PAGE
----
Given the topic, it is important to clearly and concisely lay out what one means by “hate crime,” this Reilly does at the beginning of the book by noting that he utilized the official FBI designation: a felony or misdemeanor offense based on or caused by bias against the victim’s “race, color, religion, national origin, gender/sex, sexual orientation (real or perceived), gender identity, or disability.” With his terms firmly laid out, Dr. Reilly then compiled a detailed list of 346 different hate crime allegations across America. After combing through the specifics of each case with a fine-toothed comb Dr. Reilly discovered that only 100 of those 346 cases were either unverified, unverifiable or outright untrue hoaxes. Somewhat later, in 2017, Dr. Reilly, compiles a base data-set of 409 different confirmed hate crime hoaxes, hyperlinks to which, the author graciously offers to any who ask for them. What is important to note is that Hoax is a principally a qualitative work and the author says quite explicitly that statistical number-crunching – while important – was not the main purpose of the book. He stresses however, that it is indisputable to know that the actual number of hate crime hoaxes is very large, which can be deduced from his own data set of over 400 hate crime allegations, along with a fellow researcher’s list of 333 recent allegations, which were both coupled with Laird Wilcox’s 1994 research on around 400 allegations and then stacking those over 1100 different hate crime allegations against the FBI total of 5,850 (2015). This compilation of information is then compared with 2016 study information from the ‘Hate Response Team’ of the University of Wisconsin (LaCrosse) who discovered that 28 of 192 different reports of negative bias campus incidents either were hoaxes or had not occurred at all. Dr. Reilly then judiciously works through all the potential or outright stated motivations of the hoaxers throughout the various different cases, motivations which range from malevolence, to a desire for insurance money to wanting sympathetic attention. Reilly’s total case-study period ranged from 2013 to 2017.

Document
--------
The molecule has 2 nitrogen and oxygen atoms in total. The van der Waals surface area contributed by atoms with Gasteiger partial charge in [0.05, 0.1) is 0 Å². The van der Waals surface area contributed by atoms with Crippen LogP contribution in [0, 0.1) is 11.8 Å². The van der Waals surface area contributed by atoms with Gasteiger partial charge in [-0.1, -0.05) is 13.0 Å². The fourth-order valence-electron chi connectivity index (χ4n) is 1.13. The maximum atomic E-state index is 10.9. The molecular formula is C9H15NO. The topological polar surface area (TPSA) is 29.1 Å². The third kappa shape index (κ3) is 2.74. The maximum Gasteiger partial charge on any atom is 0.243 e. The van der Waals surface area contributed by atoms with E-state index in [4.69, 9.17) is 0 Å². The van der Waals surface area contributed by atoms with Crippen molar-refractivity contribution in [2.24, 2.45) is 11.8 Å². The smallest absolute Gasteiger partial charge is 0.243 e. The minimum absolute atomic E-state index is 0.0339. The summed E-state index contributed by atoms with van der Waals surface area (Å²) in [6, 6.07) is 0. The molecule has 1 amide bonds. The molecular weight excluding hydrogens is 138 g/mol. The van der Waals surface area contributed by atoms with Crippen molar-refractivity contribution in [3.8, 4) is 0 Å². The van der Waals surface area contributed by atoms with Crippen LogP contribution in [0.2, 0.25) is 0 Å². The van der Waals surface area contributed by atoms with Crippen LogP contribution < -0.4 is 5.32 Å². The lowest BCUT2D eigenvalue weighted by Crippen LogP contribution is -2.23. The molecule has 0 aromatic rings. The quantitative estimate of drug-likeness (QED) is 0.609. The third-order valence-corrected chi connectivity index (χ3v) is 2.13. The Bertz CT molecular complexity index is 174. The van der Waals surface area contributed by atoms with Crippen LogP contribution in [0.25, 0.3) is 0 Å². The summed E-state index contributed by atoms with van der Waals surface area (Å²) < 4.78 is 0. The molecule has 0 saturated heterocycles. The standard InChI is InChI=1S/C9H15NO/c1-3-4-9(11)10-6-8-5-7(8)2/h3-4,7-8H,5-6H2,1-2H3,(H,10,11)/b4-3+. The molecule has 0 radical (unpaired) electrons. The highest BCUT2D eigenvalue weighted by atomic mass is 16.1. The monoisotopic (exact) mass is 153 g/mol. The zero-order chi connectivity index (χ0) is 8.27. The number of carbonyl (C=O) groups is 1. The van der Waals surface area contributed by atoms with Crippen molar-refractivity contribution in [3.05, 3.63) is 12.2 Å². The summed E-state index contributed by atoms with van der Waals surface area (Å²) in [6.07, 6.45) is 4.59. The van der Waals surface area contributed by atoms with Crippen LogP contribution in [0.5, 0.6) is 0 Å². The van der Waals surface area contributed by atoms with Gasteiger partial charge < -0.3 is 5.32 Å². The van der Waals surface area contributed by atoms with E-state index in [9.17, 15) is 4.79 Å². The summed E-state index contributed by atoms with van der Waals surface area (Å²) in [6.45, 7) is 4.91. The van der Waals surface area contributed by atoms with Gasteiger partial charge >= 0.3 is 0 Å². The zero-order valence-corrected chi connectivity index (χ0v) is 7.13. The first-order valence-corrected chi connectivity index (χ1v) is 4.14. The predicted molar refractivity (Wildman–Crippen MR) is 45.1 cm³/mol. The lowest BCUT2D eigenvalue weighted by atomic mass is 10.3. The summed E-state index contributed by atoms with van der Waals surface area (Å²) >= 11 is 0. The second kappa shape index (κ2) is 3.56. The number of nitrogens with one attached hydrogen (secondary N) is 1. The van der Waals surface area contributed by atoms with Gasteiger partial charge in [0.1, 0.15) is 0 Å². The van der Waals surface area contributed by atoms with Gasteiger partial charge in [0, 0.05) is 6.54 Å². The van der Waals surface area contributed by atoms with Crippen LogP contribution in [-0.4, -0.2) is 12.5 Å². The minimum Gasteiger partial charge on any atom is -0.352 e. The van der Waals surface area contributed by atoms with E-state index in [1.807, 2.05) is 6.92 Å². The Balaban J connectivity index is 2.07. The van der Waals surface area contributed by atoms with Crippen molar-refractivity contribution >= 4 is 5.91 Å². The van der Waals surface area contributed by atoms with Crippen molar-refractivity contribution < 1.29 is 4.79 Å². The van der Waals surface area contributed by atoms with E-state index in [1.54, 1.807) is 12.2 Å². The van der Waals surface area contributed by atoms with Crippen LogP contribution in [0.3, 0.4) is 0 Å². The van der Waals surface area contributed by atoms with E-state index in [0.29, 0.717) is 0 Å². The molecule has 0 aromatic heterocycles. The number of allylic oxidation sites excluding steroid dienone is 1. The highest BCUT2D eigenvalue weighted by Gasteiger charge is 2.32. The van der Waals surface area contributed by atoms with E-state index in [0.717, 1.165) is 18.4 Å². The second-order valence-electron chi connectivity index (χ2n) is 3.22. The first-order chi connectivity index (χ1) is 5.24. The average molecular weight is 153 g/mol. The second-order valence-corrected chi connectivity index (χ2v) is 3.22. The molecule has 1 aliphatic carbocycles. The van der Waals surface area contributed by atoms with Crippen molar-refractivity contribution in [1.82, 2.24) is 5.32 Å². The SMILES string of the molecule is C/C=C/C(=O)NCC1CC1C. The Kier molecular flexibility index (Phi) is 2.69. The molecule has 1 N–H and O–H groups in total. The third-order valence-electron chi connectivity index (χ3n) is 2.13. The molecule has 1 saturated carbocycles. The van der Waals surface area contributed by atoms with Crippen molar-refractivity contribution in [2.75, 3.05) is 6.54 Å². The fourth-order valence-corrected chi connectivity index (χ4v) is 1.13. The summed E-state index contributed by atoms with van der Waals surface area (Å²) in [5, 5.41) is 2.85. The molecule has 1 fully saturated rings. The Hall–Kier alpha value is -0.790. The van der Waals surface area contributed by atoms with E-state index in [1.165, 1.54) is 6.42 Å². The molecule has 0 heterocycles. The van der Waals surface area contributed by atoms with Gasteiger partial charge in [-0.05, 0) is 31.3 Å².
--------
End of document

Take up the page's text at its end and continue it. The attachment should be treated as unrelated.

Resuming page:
STYLE & CONTENT

Outside of the subject matter and the methodology used to obtain all pertinent information, another important consideration of any book is the distillation of that information. Dr. Reilly has a unique style of voice which avoids a lot of the problems common to most contemporary academic writing, chiefly a proclivity towards colleague referentialism and in-house vocabulary (ie. anthropocene, Raven’s Progressive Matrices, Lacanian, etc) that is utterly impenetrable to the general public. Dr. Reilly’s book is straightforward and exhibits a clarity of explanation even when tackling fairly complex topics which confounding dates and expansive data-sets, which makes it not just informative, but often, highly amusing. It also bears noting that in addition to just examining in detail various different hate crime hoaxes, Dr. Reilly looks also to the broader socio-political context in which they occurred and pays specific attention for what he terms “the continuing oppression narrative,” which he believes to be a strong driver of hate crimes hoaxes among minority communities and, more recently, among white Americans as well. This is, in our estimation, one of the most interesting aspects about the book, as it isn’t just a list of different things that have happened and why – that is descriptive – it is also a highly prescriptive work, which suggests various way to better handle such situations moving forward.

There are certainly viable solutions to the problem of widespread false reporting of hate
crimes. Probably the two most critical are (1) Prosecutors must put political correctness aside and enforce the law, seeking at minimum jail sentences for anyone convicted of falsely reporting a hate offense or similar serious crime; and (2) we must all begin to challenge the narrative, pointing out as often as possible from the highest possible podiums the ACTUAL rates of real hate crime, fake hate crime, and for that matter inter-racial crime and police violence against Blacks and others. Interestingly, success in achieving Objective (2) – removing the unnecessary veil of tears created by false perceptions of oppression – would be the best possible thing for minority Americans, and the widespread proliferation of non-MSM new media may make this achievable in the near future. — Hoax, Reilly, p. 29-30.

CONCLUSION